Streaming PDF, measuring response timing


R

Ron

Dear all

I have an asp.net application that streams PDFs to the browser in 64kb
chunks, looping through until all the PDF is streamed out. Here's a few lines
to help you get the picture (at bottom of this post)

My question is that I'm going to measure the time that this code takes to
run and log it to see how things are performing. However, what will this
measurement actually be representing?

a) The time it takes for the whole data of the PDF to reach the client.
b) same as a) but additional time it takes for the Adobe Reader to load and
display (which is usually slow)
c) Something else, i'm missing the point?

Any help of thoughts greatly appreciated here! Thanks all.

ps. if the answer is b) is it actually possible to measure a)?


Response.Clear();
Response.Buffer = true;
Response.ContentType = "application/pdf";
Response.AddHeader("content-length", System.Convert.ToString(document.Size));
Response.AddHeader("Accept-Header", System.Convert.ToString(document.Size));

byte[] buffer = new byte[documentStreamer.BlobBufferSize];

while ((buffer = documentStreamer.StreamBytes()).Length != 0)
{
//Write straight back to browser....
Response.OutputStream.Write(buffer, 0, buffer.Length);
Response.Flush();
}
documentStreamer.Close();
Response.End();
 
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B

bruce barker

asp.net runs in a separate process from iis, and talks via a named pipe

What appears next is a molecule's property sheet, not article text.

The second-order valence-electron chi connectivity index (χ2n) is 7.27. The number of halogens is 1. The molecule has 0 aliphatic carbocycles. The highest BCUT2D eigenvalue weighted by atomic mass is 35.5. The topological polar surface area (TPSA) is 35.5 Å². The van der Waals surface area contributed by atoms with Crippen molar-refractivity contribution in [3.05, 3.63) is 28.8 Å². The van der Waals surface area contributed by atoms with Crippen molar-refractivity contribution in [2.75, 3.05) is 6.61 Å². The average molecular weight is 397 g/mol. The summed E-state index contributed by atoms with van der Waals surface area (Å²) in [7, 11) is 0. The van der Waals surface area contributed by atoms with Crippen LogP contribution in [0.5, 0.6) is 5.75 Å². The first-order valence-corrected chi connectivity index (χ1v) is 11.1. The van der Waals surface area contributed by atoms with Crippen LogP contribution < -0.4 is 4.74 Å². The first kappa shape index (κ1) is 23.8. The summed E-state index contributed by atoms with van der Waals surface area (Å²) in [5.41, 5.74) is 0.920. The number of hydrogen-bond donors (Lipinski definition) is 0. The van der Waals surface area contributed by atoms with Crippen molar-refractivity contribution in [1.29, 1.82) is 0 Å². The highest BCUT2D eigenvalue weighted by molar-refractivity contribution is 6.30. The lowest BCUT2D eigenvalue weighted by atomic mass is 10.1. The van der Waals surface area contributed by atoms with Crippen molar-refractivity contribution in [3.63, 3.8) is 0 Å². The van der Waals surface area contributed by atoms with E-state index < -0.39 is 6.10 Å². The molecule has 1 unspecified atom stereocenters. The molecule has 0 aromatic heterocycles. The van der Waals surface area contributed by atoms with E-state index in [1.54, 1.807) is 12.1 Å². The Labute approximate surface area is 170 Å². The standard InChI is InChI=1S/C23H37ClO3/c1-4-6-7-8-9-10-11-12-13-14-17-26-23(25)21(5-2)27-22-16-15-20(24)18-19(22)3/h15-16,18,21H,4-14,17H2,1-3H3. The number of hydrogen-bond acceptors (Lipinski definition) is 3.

to iis. you will measure how long it takes IIS to accept the data.
depending on how much IIS buffers, how much the internet buffers, how
much the proxies buffer, how much the firewalls buffer, etc will
introduce a difference between your measurement and what the browser sees.


-- bruce (sqlwork.com)
 
R

Ron

Hi Bruce, thanks for taking the time to reply

Just so I understand then, when this code finishes, the data could still be
asp.net runs in a separate process from iis, and talks via a named pipe
to iis. you will measure how long it takes IIS to accept the data.
depending on how much IIS buffers, how much the internet buffers, how
much the proxies buffer, how much the firewalls buffer, etc will
introduce a difference between your measurement and what the browser sees.


-- bruce (sqlwork.com)


Dear all

I have an asp.net application that streams PDFs to the browser in 64kb
chunks, looping through until all the PDF is streamed out. Here's a few lines
to help you get the picture (at bottom of this post)

My question is that I'm going to measure the time that this code takes to
run and log it to see how things are performing. However, what will this
measurement actually be representing?

a) The time it takes for the whole data of the PDF to reach the client.
b) same as a) but additional time it takes for the Adobe Reader to load and
display (which is usually slow)
c) Something else, i'm missing the point?

Any help of thoughts greatly appreciated here! Thanks all.

ps. if the answer is b) is it actually possible to measure a)?


Response.Clear();
Response.Buffer = true;
Response.ContentType = "application/pdf";
Response.AddHeader("content-length", System.Convert.ToString(document.Size));
Response.AddHeader("Accept-Header", System.Convert.ToString(document.Size));

byte[] buffer = new byte[documentStreamer.BlobBufferSize];

while ((buffer = documentStreamer.StreamBytes()).Length != 0)
{
//Write straight back to browser....
Response.OutputStream.Write(buffer, 0, buffer.Length);
Response.Flush();
}
documentStreamer.Close();
Response.End();
.
 
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